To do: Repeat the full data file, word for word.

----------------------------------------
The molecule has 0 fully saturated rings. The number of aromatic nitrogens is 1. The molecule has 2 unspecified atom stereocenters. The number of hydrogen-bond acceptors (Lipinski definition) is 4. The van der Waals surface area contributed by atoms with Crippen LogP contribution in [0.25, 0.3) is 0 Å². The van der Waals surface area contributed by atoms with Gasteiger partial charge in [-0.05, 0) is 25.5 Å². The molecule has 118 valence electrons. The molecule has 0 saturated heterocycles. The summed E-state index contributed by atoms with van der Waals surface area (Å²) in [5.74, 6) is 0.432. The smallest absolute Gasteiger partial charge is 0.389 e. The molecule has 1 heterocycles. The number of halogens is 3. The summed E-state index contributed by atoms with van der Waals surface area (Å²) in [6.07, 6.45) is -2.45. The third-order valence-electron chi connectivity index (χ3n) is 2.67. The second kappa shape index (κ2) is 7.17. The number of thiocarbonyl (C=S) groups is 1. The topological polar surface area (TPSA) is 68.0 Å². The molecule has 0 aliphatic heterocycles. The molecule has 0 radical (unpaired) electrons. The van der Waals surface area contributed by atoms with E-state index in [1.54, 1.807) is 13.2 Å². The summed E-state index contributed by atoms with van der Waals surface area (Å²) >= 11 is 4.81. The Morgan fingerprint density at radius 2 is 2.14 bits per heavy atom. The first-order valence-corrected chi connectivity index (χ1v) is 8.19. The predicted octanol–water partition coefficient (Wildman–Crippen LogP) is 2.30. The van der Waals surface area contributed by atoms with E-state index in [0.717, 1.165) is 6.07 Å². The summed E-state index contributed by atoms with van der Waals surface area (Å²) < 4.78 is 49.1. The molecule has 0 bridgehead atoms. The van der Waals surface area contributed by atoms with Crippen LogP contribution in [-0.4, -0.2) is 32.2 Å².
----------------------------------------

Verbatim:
The molecule has 0 fully saturated rings. The number of aromatic nitrogens is 1. The molecule has 2 unspecified atom stereocenters. The number of hydrogen-bond acceptors (Lipinski definition) is 4. The van der Waals surface area contributed by atoms with Crippen LogP contribution in [0.25, 0.3) is 0 Å². The van der Waals surface area contributed by atoms with Gasteiger partial charge in [-0.05, 0) is 25.5 Å². The molecule has 118 valence electrons. The molecule has 0 saturated heterocycles. The summed E-state index contributed by atoms with van der Waals surface area (Å²) in [5.74, 6) is 0.432. The smallest absolute Gasteiger partial charge is 0.389 e. The molecule has 1 heterocycles. The number of halogens is 3. The summed E-state index contributed by atoms with van der Waals surface area (Å²) in [6.07, 6.45) is -2.45. The third-order valence-electron chi connectivity index (χ3n) is 2.67. The second kappa shape index (κ2) is 7.17. The number of thiocarbonyl (C=S) groups is 1. The topological polar surface area (TPSA) is 68.0 Å². The molecule has 0 aliphatic heterocycles. The molecule has 0 radical (unpaired) electrons. The van der Waals surface area contributed by atoms with E-state index in [1.54, 1.807) is 13.2 Å². The summed E-state index contributed by atoms with van der Waals surface area (Å²) >= 11 is 4.81. The Morgan fingerprint density at radius 2 is 2.14 bits per heavy atom. The first-order valence-corrected chi connectivity index (χ1v) is 8.19. The predicted octanol–water partition coefficient (Wildman–Crippen LogP) is 2.30. The van der Waals surface area contributed by atoms with E-state index in [0.717, 1.165) is 6.07 Å². The summed E-state index contributed by atoms with van der Waals surface area (Å²) < 4.78 is 49.1. The molecule has 0 bridgehead atoms. The van der Waals surface area contributed by atoms with Crippen LogP contribution in [-0.4, -0.2) is 32.2 Å².